2-Methoxyestradiol (2ME2) is an antitumoral and antiangiogenic compound that inhibits hypoxia-inducible factor (HIF)-1, a key regulator of the hypoxic response that promotes tumor progression. HIF-1alpha, the regulated subunit of HIF-1, is overexpressed in premalignant, cancerous and metastatic lesions of prostate. Endothelin (ET)-1 is a HIF target gene and one that plays an important role during prostate bone metastasis via its interaction with endothelin A (ET(A)) receptor. We reasoned that 2ME2 combined with an ET(A) receptor antagonist would induce potent cytotoxic effects in prostate cancer cells.
PC-3 and LNCaP cells were grown alone or cocultured with human osteoblasts. The cells were treated with 2ME2, with an ET(A) receptor antagonist (BQ-123) or with combinations of both compounds. The cells were then evaluated for cytotoxicity, HIF-1alpha protein expression and HIF-1 transcriptional activity.
The combination of 2ME2 with BQ-123 induced synergistic cytotoxic effects in prostate cancer cells and in their cocultures with osteoblasts. No synergism was observed when 2ME2 was combined with the ET(B) selective antagonist, BQ-788. These results correlated with inhibition of HIF-1alpha protein expression, HIF-1 transcriptional activity, and PSA mRNA expression.
The ET(A) receptor antagonist was capable of potentiating the cytotoxic effects of 2ME2 in prostate cancer cells. These effects were apparently mediated through the inhibition of the HIF-1 pathway. Our in vitro data strengthen the rationale for using 2ME2 in combination with ET(A) receptor antagonists for the treatment of metastatic prostate cancer.
"The anti-angiogenic and anti-tumoral estrogen metabolite 2-methoxyestradiol (2ME) has been shown to inhibit HIF-1. Furthermore, the combination of 2ME with the endothelin-A receptor antagonist BQ-123 is associated with inhibition of HIF-1 protein expression, HIF-1 transcriptional activity and prostate specific antigen mRNA expression in prostate cancer cells . Systemic treatment with 2ME suppress HIF-1 expression in vivo and results in a decreased downstream expression of VEGF, phosphoglycerate kinase and GLUT1 in endometrial lesions . "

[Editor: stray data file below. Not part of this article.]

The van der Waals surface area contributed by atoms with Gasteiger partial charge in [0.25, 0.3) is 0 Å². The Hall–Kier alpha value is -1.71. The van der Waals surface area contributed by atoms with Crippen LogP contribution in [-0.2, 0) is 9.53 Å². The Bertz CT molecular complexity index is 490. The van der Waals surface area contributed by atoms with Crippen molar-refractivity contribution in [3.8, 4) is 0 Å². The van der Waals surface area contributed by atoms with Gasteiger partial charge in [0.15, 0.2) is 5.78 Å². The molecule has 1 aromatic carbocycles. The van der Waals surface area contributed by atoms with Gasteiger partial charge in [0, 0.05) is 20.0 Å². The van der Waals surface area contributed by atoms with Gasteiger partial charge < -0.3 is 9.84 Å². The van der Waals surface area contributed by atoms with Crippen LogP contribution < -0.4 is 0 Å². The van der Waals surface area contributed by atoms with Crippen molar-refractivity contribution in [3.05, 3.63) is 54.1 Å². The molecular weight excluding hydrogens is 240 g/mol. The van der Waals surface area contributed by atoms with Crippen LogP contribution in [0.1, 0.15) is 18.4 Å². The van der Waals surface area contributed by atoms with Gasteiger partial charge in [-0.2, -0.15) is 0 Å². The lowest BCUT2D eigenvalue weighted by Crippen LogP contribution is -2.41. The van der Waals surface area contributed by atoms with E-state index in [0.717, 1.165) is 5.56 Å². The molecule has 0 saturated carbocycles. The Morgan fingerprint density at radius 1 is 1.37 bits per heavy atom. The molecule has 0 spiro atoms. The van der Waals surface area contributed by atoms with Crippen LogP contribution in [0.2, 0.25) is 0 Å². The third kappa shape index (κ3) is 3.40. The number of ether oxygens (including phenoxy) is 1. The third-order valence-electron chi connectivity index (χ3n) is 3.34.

[Show abstract][Hide abstract] ABSTRACT: Cancer cells, as with most mammalian cells, depend on a continuous supply of glucose; not only as a precursor of glycoproteins, triglycerides and glycogen, but also as an important source of energy. This review concentrates on GLUT transporter expression in both normal and cancerous classical sex-steroid hormone tissues (i.e. breast, uterus, ovary, testis and prostate, among others). Given the importance of estrogen, progesterone and androgens in carcinogenesis, as well as in survival and propagation of these cancers, this review also highlights the current literature on hormone regulation of glucose transporters and on the role of hypoxia in their expression. Given the recent explosion of information on the newer GLUT6-12 family members, a brief overview on their function and general expression has been included. Finally, an insight into the use of glucose transporters as markers of cancer progression and clinical outcome is also discussed.
Current Vascular Pharmacology 11/2009; 7(4):534-48. DOI:10.2174/157016109789043928 · 2.97 Impact Factor
[Show abstract][Hide abstract] ABSTRACT: The endothelin system comprises the three peptide hormones endothelin (ET)-1, -2, -3, their G protein-coupled receptors, endothelin-A-receptor (ET(A)R) and endothelin-B-receptor (ET(B)R), and the enzymes of endothelin biosynthesis and degradation. In the past two decades, an impressive amount of data has been accumulated investigating the role of the endothelin system in a variety of malignancies. In many cancers, ET-1/ET(A)R interaction induces proliferation, angiogenesis, antiapoptosis and resistance to chemotherapy. Data indicate a pivotal role of the endothelin system in tumorigenesis, local progression and metastasis. Subsequently, novel drugs have been designed inhibiting ET-1 biosynthesis or ET(A)R interaction. A wide range of preclinical data is available on the role of ET(A)R antagonists in gynecological, urological and breast cancers providing evidence for their antiangiogenic, proapoptotic and growth inhibitory effects. Of particular interest is the anti-invasive and antimetastatic efficacy of ET(A)R antagonists and synergism when co-administered with established cancer therapies. Data indicate a future role of ET(A)R antagonists in oncologic therapies.
[Show abstract][Hide abstract] ABSTRACT: New, effective therapies for castration-resistant prostate cancer are needed to treat this lethal form of the disease. Through an understanding of the biology of endothelin-1 and the endothelin receptors (the endothelin axis) in prostate cancer, this axis has emerged as a promising target for therapeutic intervention. Clinical trials of potent, selective, or specific endothelin receptor A subtype (ETA) antagonists have demonstrated clinical activity, but such agents have not yet been approved for the treatment of prostate cancer. These generally well-tolerated, oral agents are ideal for chronic administration. This chapter will discuss the biology of the endothelin axis, several of the preclinical observations supporting the therapeutic rationale, and some of the available clinical trial data on this promising new approach.
European Urology Supplements 01/2009; 8(1):20-28. DOI:10.1016/j.eursup.2008.10.004 · 3.37 Impact Factor
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